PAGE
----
I had a good time playing tonight, technical difficulties not withstanding.  Virtual Table is in beta and must be treated as such.  I’m sure Wizards of the Coast is watching the feedback as it comes in and will make improvements over time.  Once those improvements start flowing, and especially once the automatic import of characters, monsters and maps is incorporated, Virtual Table is probably going to be a lot of fun.  Until then, though, I have to look at it as a tool under development, not anything that I would use to replace MapTool right now.

Success with networking

As I mentioned in my last post, I first thought that OpenRPG would be the tool that I would use to run my online D&D game, but then discovered Gametable, which I absolutely loved.  The only problem with Gametable is that I couldn’t connect my wife Barbara’s computer to mine with it, which I could easily do with OpenRPG.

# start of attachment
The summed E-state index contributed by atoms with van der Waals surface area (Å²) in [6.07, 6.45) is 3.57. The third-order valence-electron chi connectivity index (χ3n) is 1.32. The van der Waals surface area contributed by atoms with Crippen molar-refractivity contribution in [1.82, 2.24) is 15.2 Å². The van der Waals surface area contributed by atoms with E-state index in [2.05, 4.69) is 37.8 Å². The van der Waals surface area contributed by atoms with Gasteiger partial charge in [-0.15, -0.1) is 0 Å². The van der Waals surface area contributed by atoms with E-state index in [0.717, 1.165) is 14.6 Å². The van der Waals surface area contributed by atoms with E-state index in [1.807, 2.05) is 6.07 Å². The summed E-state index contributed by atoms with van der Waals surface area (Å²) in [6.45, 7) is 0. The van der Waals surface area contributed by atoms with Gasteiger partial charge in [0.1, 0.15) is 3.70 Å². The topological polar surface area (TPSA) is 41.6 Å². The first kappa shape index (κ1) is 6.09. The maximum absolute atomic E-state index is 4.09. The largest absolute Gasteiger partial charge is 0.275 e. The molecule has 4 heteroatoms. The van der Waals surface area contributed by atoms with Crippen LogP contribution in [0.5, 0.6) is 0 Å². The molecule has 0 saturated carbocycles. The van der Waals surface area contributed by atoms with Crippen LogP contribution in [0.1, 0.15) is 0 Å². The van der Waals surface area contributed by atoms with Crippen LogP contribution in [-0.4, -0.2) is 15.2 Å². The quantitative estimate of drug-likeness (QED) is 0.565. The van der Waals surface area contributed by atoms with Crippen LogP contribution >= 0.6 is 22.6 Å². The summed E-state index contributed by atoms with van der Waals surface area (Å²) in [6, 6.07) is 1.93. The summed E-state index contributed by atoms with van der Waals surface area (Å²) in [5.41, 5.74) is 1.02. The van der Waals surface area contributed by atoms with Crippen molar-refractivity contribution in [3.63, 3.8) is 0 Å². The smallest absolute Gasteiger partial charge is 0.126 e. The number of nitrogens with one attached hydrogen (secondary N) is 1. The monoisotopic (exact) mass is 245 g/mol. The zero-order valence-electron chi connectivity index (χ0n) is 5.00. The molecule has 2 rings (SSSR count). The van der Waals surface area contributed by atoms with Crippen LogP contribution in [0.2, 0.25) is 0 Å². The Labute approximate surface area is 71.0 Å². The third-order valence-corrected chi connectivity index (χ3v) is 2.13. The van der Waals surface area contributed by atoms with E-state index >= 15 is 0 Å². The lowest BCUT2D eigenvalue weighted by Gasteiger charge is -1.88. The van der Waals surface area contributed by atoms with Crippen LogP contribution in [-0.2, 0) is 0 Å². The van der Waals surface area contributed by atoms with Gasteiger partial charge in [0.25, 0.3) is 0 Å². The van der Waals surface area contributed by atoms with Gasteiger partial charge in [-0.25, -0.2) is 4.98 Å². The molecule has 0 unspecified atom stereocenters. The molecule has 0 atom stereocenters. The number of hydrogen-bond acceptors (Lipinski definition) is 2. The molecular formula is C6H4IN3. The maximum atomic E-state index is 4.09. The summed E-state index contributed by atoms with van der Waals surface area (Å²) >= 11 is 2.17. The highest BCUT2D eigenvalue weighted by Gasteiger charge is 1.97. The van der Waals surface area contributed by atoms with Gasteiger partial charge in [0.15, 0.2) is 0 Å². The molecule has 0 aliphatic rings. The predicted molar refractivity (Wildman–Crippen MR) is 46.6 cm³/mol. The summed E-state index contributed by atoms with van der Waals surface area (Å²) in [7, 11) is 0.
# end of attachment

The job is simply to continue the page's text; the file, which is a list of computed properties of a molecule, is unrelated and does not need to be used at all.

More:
Fortunately, one of the players in the game, Zach, is a computer pro and was able to help me set things up so that I could host a game that both Zach and Barbara could connect to.  (We can presumably connect more people, too, though we haven’t tried yet.)  Let me share my new knowledge with you.

First, I’ll say a few words about connecting to your players via OpenRPG (since I never addressed this in my earlier posts).  In this program, you start by connecting to one of the servers out there for OpenRPG (you could also run your own server, but that’s beyond my needs).

OpenRPG Server Menu

To start networking, go to Game Server - Browse Servers

One you’re browsing the servers, you’ll want to pick one and join its Lobby. I’ve tried creating a room before joining a lobby, but for some reason it didn’t seem to work properly.

OpenRPG Join a Lobby

Double click a server on the left, then click on the Lobby on the right

Once you’re in a server’s lobby, you can create the room for your game at the bottom right corner of this window.  Give it a name, and then a password if you wish (this keeps other people from taking over the room, though I’m not sure I’d be too worried about that) and an admin password – then click Create Room.